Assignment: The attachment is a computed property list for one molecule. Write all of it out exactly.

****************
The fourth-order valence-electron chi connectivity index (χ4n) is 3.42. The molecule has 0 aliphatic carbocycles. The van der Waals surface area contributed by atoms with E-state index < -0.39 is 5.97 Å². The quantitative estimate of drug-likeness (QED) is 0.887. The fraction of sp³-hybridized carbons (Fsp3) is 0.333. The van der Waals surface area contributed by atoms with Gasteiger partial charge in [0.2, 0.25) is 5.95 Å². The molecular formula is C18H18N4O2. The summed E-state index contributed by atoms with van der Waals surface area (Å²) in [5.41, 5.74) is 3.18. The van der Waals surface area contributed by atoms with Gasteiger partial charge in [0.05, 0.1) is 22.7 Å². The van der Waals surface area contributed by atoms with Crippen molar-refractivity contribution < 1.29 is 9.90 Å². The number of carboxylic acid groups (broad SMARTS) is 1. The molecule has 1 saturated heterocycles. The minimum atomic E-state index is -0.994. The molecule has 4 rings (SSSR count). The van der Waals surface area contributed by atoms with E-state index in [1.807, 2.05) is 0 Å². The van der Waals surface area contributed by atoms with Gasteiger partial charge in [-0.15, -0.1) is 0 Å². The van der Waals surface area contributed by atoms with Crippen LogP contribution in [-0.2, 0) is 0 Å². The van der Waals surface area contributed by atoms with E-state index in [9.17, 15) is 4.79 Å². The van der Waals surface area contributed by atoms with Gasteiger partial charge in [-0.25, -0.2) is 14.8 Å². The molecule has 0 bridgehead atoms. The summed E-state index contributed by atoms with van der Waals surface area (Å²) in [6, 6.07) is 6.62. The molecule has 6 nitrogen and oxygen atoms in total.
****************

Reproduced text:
The fourth-order valence-electron chi connectivity index (χ4n) is 3.42. The molecule has 0 aliphatic carbocycles. The van der Waals surface area contributed by atoms with E-state index < -0.39 is 5.97 Å². The quantitative estimate of drug-likeness (QED) is 0.887. The fraction of sp³-hybridized carbons (Fsp3) is 0.333. The van der Waals surface area contributed by atoms with Gasteiger partial charge in [0.2, 0.25) is 5.95 Å². The molecular formula is C18H18N4O2. The summed E-state index contributed by atoms with van der Waals surface area (Å²) in [5.41, 5.74) is 3.18. The van der Waals surface area contributed by atoms with Gasteiger partial charge in [0.05, 0.1) is 22.7 Å². The van der Waals surface area contributed by atoms with Crippen molar-refractivity contribution < 1.29 is 9.90 Å². The number of carboxylic acid groups (broad SMARTS) is 1. The molecule has 1 saturated heterocycles. The minimum atomic E-state index is -0.994. The molecule has 4 rings (SSSR count). The van der Waals surface area contributed by atoms with E-state index in [1.807, 2.05) is 0 Å². The van der Waals surface area contributed by atoms with Gasteiger partial charge in [-0.15, -0.1) is 0 Å². The van der Waals surface area contributed by atoms with Crippen LogP contribution in [-0.2, 0) is 0 Å². The van der Waals surface area contributed by atoms with E-state index in [9.17, 15) is 4.79 Å². The van der Waals surface area contributed by atoms with Gasteiger partial charge in [-0.25, -0.2) is 14.8 Å². The molecule has 0 bridgehead atoms. The summed E-state index contributed by atoms with van der Waals surface area (Å²) in [6, 6.07) is 6.62. The molecule has 6 nitrogen and oxygen atoms in total.